Why real estate sector is underperforming

Aerial view of Abuja, Federal Capital Territory.

How to address affordable housing gap
Industry operatives have hinged the underperformance of real estate sector on the Federal Government’s inability to play a leading role, by providing enabling environment, incentives for the sector to transform and thrive.

Government continues to be a major driver of the Nigerian economy through public expenditure and joint partnership programmes. The government particularly focused attention on construction of roads, bridges, railways, and airports.

This special focus contributed to the positive growth achieved by the construction industry. On the other hand, the real estate sector has been left largely to the private sector without considerable participation by the government.

The National Bureau of Statistics (NBS) recent quarterly Gross Domestic Product (GDP) confirmed the development. For instance, the construction sector grew by 1.69 per cent in the first quarter (Q1) 2020 from 1.31 per cent in fourth quarter (Q4) 2019 and 3.18 per cent in Q1 2019. Real Estate sector contracted by -4.75 per cent in Q1 2020 from -3.45 per cent in Q4 2019 and 0.93 per cent in Q1 2019.

Experts described as unfortunate, the manner government neglected real estate sector, which has great potential for economic growth with multiplier effect on other areas of development, including job creation, health and wellbeing, manufacturing and environmental development.

Essentially, the private sector participation, driven mainly by profit motive, had focused on the high and medium segment of the real estate sector, thereby neglecting the low-income affordable housing sector, which represents 60 to 70 per cent of housing market.

“Only a small number of Nigerian developers has capacity for large-scale delivery of houses. What we require are developers with construction, technological and financial capacity to deliver houses on a large scale, based on guaranteed off-take and incentives,” the Managing Director, NISH Affordable Housing Limited, Mr. Yemi Adelakun said.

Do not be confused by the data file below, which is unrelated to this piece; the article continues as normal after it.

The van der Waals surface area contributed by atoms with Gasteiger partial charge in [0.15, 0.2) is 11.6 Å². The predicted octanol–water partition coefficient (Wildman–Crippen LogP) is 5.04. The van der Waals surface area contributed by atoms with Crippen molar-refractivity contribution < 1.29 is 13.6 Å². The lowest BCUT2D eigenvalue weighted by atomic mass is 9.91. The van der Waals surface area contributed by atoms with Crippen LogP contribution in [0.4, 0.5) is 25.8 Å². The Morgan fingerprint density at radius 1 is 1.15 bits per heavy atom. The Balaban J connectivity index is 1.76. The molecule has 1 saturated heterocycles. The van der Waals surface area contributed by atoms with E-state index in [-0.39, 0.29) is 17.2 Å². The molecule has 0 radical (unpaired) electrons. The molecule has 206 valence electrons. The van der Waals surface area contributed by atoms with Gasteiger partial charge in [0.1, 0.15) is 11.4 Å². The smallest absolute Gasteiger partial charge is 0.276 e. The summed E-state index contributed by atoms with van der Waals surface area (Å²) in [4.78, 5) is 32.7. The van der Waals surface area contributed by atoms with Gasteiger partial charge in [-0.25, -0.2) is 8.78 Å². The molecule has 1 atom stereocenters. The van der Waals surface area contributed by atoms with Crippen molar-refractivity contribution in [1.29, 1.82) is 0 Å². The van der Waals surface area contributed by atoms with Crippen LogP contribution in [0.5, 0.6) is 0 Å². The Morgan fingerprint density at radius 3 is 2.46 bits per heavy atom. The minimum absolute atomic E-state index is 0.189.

He also attributes the under performance of the real estate sector to low-level of effective demand for housing, “those who are in need of housing do not have access to housing finance or mortgage at affordable rate. The mortgage system has been grossly inadequate to meet their needs. Similarly, cost of construction finance is very high and unsustainable.”

In his submission, Professor of Estate Management, University of Lagos, Timothy Nubi said, the failure of the present government with other past governments to understand the nexus between real estate and national development has made matters worse.

Nubi who doubles as the founding Director, UNILAG Centre for Housing and Sustainable Development said: “Until this nexus is established, we will continue to lag behind. The quantum of the ratio in mortgage in the GDP of any nation determines how robust the economy would be.”

He said: “The mortgage today is less than five per cent of the GDP while in advanced nations, it is between 40-70 per cent. It tells a lot of the low-level of activities in the real estate sector. Until we revised this, we will continue to mark time.”

According to him, the ability to join these two markets together through securitisation makes nations to leapfrog their economic development. “If governments want to resolve the issue of poverty, unemployment, they should invest in the construction and real estate sectors that have multiplier effect on the economy,” he added.